What about intrinsically motivated national level violence? This where local solutions start to lose impact, especially when we’re talking about the violence being carried out by the state against a minority. At this point, it’s unlikely communication technologies are going to be much use; either they’ll amplify negative messages in an already politically volatile space, or they won’t matter as violence becomes ubiquitous. Large, international intervention becomes necessary at this point to force the sides apart and impose stability while a peace process is undertaken.

Localized peacebuilding and technology are at their most effective before large scale violence starts. Communication technology in particular can play a powerful role in connecting communities, and breaking down narratives that can reinforce the kinds of intrinsic, dehumanizing narratives of violence that open the door to genocide. When we think about ‘preventing genocide’ we actually need to be thinking about how we prevent or intervene in the small atrocities which build up to a Genocidal event, because once that event has started it’s too late.

Learnings from ISA

Another March, another ISA conference. 2014 has been good, especially since the networking and socializing was matched by excellent feedback on what I presented. The highlights:

What I thought was a failed experiment in getting Twitter to love me actually teased out some interesting methodological challenges that other panelists on the Crowdsourcing Violence panel faced. Basically, the problem is how to encourage participation in the crowd when there isn’t an emergency. Whether it was crowdsourcing using Twitter or crowdseeding using trusted reporters, we all faced a challenge in getting participants to respond. This makes crowdsourcing and crowdseeding difficult to use as research methods. It’ll be interesting seeing how we all approach this challenge in our different papers and projects, to see if there are ways that incentives or networks can be tapped to get more consistent participation.

My paper on using crowdsourcing to support peacekeeping operations also got some good feedback. The paper was my attempt to think about technology in the context of peacekeeping operations, as opposed to peacekeeping being responsive to the technology available (e.g. how do we avoid deploying a technology solution seeking a problem). I’m going to take this in an institutional analysis direction, and focus on interviews with peacekeeping staff and experts since there is a paucity of documentation on the few crowdsourcing and crowdseeding projects that have been undertaken by missions.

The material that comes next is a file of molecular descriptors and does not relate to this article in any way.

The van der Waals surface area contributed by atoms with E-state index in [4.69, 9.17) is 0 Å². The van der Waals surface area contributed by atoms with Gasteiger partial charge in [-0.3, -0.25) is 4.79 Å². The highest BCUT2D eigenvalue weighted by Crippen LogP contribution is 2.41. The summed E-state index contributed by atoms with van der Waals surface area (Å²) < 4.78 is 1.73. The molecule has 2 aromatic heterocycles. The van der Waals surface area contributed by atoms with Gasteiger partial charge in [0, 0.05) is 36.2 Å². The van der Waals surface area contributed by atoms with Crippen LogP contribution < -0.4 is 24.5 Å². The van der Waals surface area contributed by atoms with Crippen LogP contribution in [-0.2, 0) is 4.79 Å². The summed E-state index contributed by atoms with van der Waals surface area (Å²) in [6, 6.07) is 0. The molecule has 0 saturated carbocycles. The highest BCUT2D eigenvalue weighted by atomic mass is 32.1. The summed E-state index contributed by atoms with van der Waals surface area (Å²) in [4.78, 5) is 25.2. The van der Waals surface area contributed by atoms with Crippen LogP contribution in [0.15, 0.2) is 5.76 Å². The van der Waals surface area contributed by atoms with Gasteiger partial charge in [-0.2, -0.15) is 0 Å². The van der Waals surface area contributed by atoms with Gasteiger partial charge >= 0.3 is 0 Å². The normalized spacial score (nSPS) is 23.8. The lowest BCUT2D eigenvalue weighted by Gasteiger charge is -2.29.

This was an overall excellent week, with solid panels, fascinating topics and good conversation. If you have thoughts or feedback on my papers, feel free to share in the comments section, or shoot me an email!

Laying over, all over

I’ll be headed to the ISA conference in Toronto tonight, and since I’m coming from the South Pacific the journey will be full of layovers long and short. If you are in:

- Auckland, New Zealand! I will be there tomorrow all day and all day on April 1 wandering the streets and looking at things. I aways enjoy company when I wander streets and look at things, and my American phone number should be working (if you don’t have it and want to get in touch, email me or ping me on Facebook).

- San Francisco, United States of America! I already have plans, but my U.S. phone will be working and I will happily chat with you.

See you in April Samoa!

Kristof, Columbia, and the ‘Public Intellectual-Professor’: Part 2

Earlier this week I wrote the first half of this pair of posts, focusing on the problems in Nicholas Kristof’s piece on why professors should be more engaged in the public debate. I came down pretty hard on it, not because I disagree with the general sentiment (my doctoral research and interests are very policy relevant and I make an effort to be in the policy space as much as the academic), but because his logic was surprisingly faulty and he didn’t seem to have any understanding of the institutional culture and expectations of academia. In effect, he missed an opportunity to discuss the actual problems facing the academy, and how these prevent professors from being more publicly engaged.